Which Plants To Pick?

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A few decades ago the nursery industry was in one of its periodic slumps when they decided on a new marketing strategy to extend their business season and thus our planting season(s). You can still see some vestiges in promotional material and at some garden centers when the signs go up proclaiming “Fall Is for Planting.” And it’s true. For many plants, late summer and fall are perfect times for planting.Obviously it’s when we plant the majority of our spring flowering bulbs, and mid to late fall is a great time for planting deciduous trees, as the above-ground portions of the trees go dormant while the root systems actively and vigorously continue to grow.

But there’s still a dearth of plant material available at garden centers because the retailers justifiably don’t want to get stuck with an inventory of trees, shrubs and perennials that they then have to overwinter. Mail order nurseries, however, don’t have this issue, so they remain a great source for fall planting material. And local garden centers will do some stocking, though it’s really a great time to find bargains as they try to close out their inventories for 2014.

This all brings us to the larger question of what to buy? How do you know what tree is the best of a variety? Which is the most outstanding hydrangea, what’s the most reliable magnolia, and what heuchera, of the scores that are on the market, will perform best out here—to say nothing of the myriad echinaceas?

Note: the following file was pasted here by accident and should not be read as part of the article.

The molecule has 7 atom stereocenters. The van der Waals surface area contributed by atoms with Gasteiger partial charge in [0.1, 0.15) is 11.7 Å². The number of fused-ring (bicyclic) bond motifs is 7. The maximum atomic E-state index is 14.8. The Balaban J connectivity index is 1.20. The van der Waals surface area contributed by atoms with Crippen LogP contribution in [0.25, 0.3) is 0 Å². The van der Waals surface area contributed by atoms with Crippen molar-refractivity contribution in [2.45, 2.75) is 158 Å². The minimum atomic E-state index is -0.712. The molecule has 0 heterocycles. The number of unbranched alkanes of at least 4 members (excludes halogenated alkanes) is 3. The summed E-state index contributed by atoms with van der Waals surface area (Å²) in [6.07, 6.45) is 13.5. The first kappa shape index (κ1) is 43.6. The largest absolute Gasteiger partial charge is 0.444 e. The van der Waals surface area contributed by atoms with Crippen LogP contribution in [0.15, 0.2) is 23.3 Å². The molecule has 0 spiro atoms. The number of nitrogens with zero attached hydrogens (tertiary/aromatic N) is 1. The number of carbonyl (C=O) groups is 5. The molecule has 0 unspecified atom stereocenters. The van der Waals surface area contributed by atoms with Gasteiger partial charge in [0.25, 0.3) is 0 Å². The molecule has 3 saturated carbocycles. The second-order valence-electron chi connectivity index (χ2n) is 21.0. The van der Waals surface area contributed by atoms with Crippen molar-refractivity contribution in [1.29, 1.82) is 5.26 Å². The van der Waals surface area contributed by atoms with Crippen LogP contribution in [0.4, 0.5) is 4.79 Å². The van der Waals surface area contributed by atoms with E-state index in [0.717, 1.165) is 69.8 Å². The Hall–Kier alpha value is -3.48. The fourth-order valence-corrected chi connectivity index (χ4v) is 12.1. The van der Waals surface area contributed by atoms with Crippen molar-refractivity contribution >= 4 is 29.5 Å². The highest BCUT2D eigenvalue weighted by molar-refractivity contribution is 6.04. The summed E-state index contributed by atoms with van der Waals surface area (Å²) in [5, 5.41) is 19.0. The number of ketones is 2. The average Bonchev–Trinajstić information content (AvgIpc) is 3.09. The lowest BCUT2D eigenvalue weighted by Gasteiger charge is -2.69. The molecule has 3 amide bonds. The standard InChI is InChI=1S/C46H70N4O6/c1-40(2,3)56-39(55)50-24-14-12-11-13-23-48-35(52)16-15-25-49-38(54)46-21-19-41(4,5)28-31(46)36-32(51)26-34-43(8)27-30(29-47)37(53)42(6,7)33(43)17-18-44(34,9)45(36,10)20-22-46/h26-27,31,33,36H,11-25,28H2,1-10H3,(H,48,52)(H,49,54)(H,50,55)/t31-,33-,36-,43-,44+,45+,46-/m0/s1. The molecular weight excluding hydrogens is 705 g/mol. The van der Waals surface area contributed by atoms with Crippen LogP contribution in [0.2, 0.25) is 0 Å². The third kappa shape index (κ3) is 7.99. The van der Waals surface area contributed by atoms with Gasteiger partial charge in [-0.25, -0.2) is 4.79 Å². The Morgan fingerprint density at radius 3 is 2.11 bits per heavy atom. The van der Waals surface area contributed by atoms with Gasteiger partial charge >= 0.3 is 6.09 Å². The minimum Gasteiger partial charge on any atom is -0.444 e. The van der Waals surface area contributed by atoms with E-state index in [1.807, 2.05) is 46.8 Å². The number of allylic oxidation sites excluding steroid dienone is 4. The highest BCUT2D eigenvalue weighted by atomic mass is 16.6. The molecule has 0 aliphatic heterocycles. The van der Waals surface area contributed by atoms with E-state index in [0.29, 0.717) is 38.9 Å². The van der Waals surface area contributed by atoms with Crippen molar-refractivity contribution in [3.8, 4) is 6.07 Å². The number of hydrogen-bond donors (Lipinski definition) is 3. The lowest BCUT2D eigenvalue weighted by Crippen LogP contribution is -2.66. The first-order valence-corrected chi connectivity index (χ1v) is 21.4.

Making these decisions is not at all easy. If you’re impulsive and get wowed by the pictures you see in the catalogs and magazines, you’re likely to buy something that looks and grows great in ideal conditions, and while I hope you have them, most of us are stuck with less than perfect soil, water and weather. Many of us lost buddleias due to the cold from last winter in spite of most of the varieties being sold as being hardy to zone 4 and 5. They weren’t. I lost a really nice magnolia (Spring Peppermint) that came from a nursery in the colder Midwest and was supposed to be zone 5 hardy. There were many reports of clematis being lost or dying back to the point where in previous years they’d grow 12 to 15 feet and this summer barley pushed out 6 feet of growth.

We’ve been misled by overzealous marketing and poor long-term trials by breeders and wholesale growers who are more eager to sell than do long-term trials. It’s understandable, though, when you stop to consider how many years it can take to trial a tree or shrub. We’ve also been misled by less than scrupulous marketing segments of the rose industry and to a lesser degree the perennial growers, but there are sources of good information on what plants are reliable and field tested … if you’re interested and willing to search.

First, there are your neighbors. If you have a neighbor or friend who’s a plant maven, ask them for advice. They may have been growing roses, or figs or day lilies or Japanese maples for years and have a good idea what’s worked for them, and that should be a good indicator of what will work for you. There’s also information available from local horticultural groups and garden clubs.